- 53 mins ago, 15 Nov 18, 10:49am -
  • newThe Swiss invent a novel watch spring

    The Swiss invent a novel watch spring

    The mechanical side of timeDIGITAL ELECTRONICS has transformed many consumer-goods industries, but analogue niches survive and even thrive. Vinyl records have staged a comeback, sales of printed books have been growing faster than e-books in some…
    - 53 mins ago, 15 Nov 18, 10:49am -
  • newA newly discovered tea plant is caffeine-free

    A newly discovered tea plant is caffeine-free

    THE WORLD loves a cuppa. Even though it takes just a few grams for a brew-up, some 3m tonnes of tea are consumed every year. And tea can be good for you, as it contains compounds that help to lower cholesterol and reduce the risk of cardiovascular…
    - 53 mins ago, 15 Nov 18, 10:49am -
  • newThe Philippines wants big companies to accept responsibility for a devastating typhoon

    The Philippines wants big companies to accept responsibility for a devastating typhoon

    Picking up the pieces“IAGONISE WAITING for the word for the fate of my very own relatives… I speak for the countless people who will no longer be able to speak for themselves after perishing from the storm.” With these words, Yeb Sano, the…
    - 53 mins ago, 15 Nov 18, 10:49am -
  • A new robot system will reopen abandoned, flooded mines

    A new robot system will reopen abandoned, flooded mines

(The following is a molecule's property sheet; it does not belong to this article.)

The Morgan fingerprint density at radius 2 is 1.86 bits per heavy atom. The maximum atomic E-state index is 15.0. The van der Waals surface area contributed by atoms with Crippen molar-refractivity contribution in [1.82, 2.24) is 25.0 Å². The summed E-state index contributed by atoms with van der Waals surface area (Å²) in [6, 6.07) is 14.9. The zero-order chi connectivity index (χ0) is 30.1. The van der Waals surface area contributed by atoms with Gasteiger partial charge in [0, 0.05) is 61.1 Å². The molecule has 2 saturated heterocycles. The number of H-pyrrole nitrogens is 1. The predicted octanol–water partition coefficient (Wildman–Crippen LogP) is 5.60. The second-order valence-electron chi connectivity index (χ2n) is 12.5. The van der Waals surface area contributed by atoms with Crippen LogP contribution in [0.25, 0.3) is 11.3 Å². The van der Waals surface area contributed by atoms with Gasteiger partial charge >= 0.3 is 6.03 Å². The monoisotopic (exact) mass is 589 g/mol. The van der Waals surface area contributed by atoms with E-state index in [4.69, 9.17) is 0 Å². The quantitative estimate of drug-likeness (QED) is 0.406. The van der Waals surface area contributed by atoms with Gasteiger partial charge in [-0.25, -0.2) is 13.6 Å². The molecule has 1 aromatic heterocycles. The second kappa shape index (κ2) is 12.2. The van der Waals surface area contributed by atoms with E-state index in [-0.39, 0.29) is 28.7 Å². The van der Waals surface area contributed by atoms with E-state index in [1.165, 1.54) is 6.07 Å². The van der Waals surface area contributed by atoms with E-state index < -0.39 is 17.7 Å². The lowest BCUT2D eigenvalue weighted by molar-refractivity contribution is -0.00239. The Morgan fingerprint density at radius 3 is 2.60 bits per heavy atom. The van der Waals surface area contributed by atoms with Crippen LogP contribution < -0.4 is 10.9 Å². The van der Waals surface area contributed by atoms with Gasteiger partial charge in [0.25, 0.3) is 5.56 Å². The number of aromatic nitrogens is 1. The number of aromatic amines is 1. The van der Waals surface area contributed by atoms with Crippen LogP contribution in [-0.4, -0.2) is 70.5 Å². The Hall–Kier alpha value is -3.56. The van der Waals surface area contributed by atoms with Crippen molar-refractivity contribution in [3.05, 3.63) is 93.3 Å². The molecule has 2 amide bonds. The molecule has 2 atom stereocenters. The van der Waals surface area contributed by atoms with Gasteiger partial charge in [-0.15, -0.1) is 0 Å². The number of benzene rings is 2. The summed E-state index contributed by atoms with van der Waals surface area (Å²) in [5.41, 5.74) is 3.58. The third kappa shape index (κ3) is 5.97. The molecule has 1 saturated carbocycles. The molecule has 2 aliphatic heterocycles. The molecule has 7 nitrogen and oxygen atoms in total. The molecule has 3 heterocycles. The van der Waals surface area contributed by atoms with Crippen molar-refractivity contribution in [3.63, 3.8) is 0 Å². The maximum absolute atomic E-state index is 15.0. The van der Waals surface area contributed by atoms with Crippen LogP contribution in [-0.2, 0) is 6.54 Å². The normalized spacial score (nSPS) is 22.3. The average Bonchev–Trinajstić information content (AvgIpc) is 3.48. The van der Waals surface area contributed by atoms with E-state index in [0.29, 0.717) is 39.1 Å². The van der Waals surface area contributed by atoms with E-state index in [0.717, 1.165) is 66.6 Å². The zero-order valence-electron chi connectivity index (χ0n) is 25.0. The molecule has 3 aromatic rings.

Teeth in its head and a sting in its tailTHE IDEA of underwater mining is not restricted to the ocean floor (see article). High water tables submerge many terrestrial deposits, too. At minimum, this means doing a lot of pumping to make them worka…
    - 8 days ago, 7 Nov 18, 3:33pm -
  • Town-dwelling spiders are not afraid of the light

    Town-dwelling spiders are not afraid of the light

    Lover of the lightMOST SPIDERS avoid light because, besides being predators, they are also potential prey. But there is a set of circumstances in which living beside a powerful light is an advantage. This is when you are a web-weaving spider. Mot…
    - 8 days ago, 7 Nov 18, 3:33pm -
  • To get to the top of the art world, start there in the first place

    To get to the top of the art world, start there in the first place

    WELL BEGUN, half done. That proverb, ascribed to Aristotle, seems an apt description of the art market—at least it is if a study of artistic careers, published this week in Science, is to be believed. In this study Albert-László Barabási, a p…
    - 8 days ago, 7 Nov 18, 3:33pm -
  • Mining the deep ocean will soon begin
    DIVA AMON, a researcher at the Natural History Museum in London, spotted her first whale skull in 2013, during an expedition to the Clarion Clipperton Zone (CCZ) in the tropical Pacific. It sat on beige silt, some 4,000 metres beneath the sea’…
    - 8 days ago, 7 Nov 18, 12:59pm -
  • Kepler, RIP

    Kepler, RIP

    IT USED TO be that finding even one new planet was enough to make an astronomer’s career. Uranus was discovered in 1781 by William Herschel, who these days has, among other things, space telescopes, asteroids, schools and a street in Paris named…
    - 14 days ago, 1 Nov 18, 12:40pm -
  • Making trains run on time

    Making trains run on time

    IT IS A myth that, whatever his faults, Benito Mussolini, dictator of Italy in the 1920s, 1930s and 1940s, made the trains run on time. He didn’t. If even a man with dictatorial powers cannot enforce a railway timetable, what hope is there in a…
    - 14 days ago, 1 Nov 18, 12:40pm -

USA Today: Tech

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A curated aggregation of musings from across the land and of different subject matters for the scanoholics.